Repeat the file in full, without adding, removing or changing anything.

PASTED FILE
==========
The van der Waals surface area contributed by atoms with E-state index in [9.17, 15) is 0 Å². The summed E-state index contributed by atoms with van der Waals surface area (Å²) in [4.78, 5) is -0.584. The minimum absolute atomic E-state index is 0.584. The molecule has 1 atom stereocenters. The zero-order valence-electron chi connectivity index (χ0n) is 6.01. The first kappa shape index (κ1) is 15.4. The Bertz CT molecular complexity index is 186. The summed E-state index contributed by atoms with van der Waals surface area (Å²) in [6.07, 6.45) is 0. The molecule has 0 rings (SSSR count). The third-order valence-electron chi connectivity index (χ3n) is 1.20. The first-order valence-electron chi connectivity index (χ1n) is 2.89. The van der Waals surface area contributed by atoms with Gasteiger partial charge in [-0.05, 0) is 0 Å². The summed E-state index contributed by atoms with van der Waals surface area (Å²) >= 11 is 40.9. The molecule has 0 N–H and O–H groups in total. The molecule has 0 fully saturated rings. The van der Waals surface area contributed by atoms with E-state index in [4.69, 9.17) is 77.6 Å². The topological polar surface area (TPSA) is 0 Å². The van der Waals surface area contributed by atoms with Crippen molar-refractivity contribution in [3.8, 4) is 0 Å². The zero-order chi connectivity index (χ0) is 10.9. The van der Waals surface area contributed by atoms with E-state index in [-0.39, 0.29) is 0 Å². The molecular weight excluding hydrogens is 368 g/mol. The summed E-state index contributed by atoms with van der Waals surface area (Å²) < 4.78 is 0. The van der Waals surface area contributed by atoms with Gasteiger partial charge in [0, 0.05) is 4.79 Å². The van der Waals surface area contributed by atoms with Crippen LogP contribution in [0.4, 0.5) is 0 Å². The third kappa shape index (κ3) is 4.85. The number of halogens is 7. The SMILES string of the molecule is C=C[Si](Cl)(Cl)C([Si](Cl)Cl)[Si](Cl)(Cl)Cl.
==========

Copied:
The van der Waals surface area contributed by atoms with E-state index in [9.17, 15) is 0 Å². The summed E-state index contributed by atoms with van der Waals surface area (Å²) in [4.78, 5) is -0.584. The minimum absolute atomic E-state index is 0.584. The molecule has 1 atom stereocenters. The zero-order valence-electron chi connectivity index (χ0n) is 6.01. The first kappa shape index (κ1) is 15.4. The Bertz CT molecular complexity index is 186. The summed E-state index contributed by atoms with van der Waals surface area (Å²) in [6.07, 6.45) is 0. The molecule has 0 rings (SSSR count). The third-order valence-electron chi connectivity index (χ3n) is 1.20. The first-order valence-electron chi connectivity index (χ1n) is 2.89. The van der Waals surface area contributed by atoms with Gasteiger partial charge in [-0.05, 0) is 0 Å². The summed E-state index contributed by atoms with van der Waals surface area (Å²) >= 11 is 40.9. The molecule has 0 N–H and O–H groups in total. The molecule has 0 fully saturated rings. The van der Waals surface area contributed by atoms with E-state index in [4.69, 9.17) is 77.6 Å². The topological polar surface area (TPSA) is 0 Å². The van der Waals surface area contributed by atoms with Crippen molar-refractivity contribution in [3.8, 4) is 0 Å². The zero-order chi connectivity index (χ0) is 10.9. The van der Waals surface area contributed by atoms with E-state index in [-0.39, 0.29) is 0 Å². The molecular weight excluding hydrogens is 368 g/mol. The summed E-state index contributed by atoms with van der Waals surface area (Å²) < 4.78 is 0. The van der Waals surface area contributed by atoms with Gasteiger partial charge in [0, 0.05) is 4.79 Å². The van der Waals surface area contributed by atoms with Crippen LogP contribution in [0.4, 0.5) is 0 Å². The third kappa shape index (κ3) is 4.85. The number of halogens is 7. The SMILES string of the molecule is C=C[Si](Cl)(Cl)C([Si](Cl)Cl)[Si](Cl)(Cl)Cl.